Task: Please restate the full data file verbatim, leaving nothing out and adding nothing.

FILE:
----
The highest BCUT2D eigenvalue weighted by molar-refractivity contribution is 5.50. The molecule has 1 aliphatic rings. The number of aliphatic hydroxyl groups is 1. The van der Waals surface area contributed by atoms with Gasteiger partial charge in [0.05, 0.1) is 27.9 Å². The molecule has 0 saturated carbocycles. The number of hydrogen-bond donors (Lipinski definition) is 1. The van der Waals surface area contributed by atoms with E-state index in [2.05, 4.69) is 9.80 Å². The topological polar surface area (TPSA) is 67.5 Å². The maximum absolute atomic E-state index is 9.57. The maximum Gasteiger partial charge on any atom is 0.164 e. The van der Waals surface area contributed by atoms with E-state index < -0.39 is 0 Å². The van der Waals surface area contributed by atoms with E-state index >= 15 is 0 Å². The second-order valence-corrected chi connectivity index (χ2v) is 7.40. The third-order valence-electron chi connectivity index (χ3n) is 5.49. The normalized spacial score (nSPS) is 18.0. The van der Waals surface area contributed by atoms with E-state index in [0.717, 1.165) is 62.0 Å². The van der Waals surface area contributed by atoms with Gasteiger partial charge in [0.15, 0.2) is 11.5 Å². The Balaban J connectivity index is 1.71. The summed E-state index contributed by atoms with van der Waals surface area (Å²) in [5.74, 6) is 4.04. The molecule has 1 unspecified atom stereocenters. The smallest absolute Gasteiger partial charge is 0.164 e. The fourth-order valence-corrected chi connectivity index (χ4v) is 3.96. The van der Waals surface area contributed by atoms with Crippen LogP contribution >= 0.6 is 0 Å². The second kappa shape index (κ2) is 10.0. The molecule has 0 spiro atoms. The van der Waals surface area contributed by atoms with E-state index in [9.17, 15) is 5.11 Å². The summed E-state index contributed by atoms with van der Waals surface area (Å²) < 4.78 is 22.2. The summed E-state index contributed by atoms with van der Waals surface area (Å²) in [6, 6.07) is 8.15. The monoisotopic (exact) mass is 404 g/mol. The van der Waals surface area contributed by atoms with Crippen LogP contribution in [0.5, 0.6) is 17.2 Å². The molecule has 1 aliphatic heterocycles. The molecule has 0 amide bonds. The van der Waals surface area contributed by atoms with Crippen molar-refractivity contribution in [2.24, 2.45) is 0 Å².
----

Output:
The highest BCUT2D eigenvalue weighted by molar-refractivity contribution is 5.50. The molecule has 1 aliphatic rings. The number of aliphatic hydroxyl groups is 1. The van der Waals surface area contributed by atoms with Gasteiger partial charge in [0.05, 0.1) is 27.9 Å². The molecule has 0 saturated carbocycles. The number of hydrogen-bond donors (Lipinski definition) is 1. The van der Waals surface area contributed by atoms with E-state index in [2.05, 4.69) is 9.80 Å². The topological polar surface area (TPSA) is 67.5 Å². The maximum absolute atomic E-state index is 9.57. The maximum Gasteiger partial charge on any atom is 0.164 e. The van der Waals surface area contributed by atoms with E-state index < -0.39 is 0 Å². The van der Waals surface area contributed by atoms with E-state index >= 15 is 0 Å². The second-order valence-corrected chi connectivity index (χ2v) is 7.40. The third-order valence-electron chi connectivity index (χ3n) is 5.49. The normalized spacial score (nSPS) is 18.0. The van der Waals surface area contributed by atoms with E-state index in [0.717, 1.165) is 62.0 Å². The van der Waals surface area contributed by atoms with Gasteiger partial charge in [0.15, 0.2) is 11.5 Å². The Balaban J connectivity index is 1.71. The summed E-state index contributed by atoms with van der Waals surface area (Å²) in [5.74, 6) is 4.04. The molecule has 1 unspecified atom stereocenters. The smallest absolute Gasteiger partial charge is 0.164 e. The fourth-order valence-corrected chi connectivity index (χ4v) is 3.96. The van der Waals surface area contributed by atoms with Crippen LogP contribution >= 0.6 is 0 Å². The second kappa shape index (κ2) is 10.0. The molecule has 0 spiro atoms. The van der Waals surface area contributed by atoms with E-state index in [9.17, 15) is 5.11 Å². The summed E-state index contributed by atoms with van der Waals surface area (Å²) < 4.78 is 22.2. The summed E-state index contributed by atoms with van der Waals surface area (Å²) in [6, 6.07) is 8.15. The monoisotopic (exact) mass is 404 g/mol. The van der Waals surface area contributed by atoms with Crippen LogP contribution in [0.5, 0.6) is 17.2 Å². The molecule has 1 aliphatic heterocycles. The molecule has 0 amide bonds. The van der Waals surface area contributed by atoms with Crippen molar-refractivity contribution in [2.24, 2.45) is 0 Å².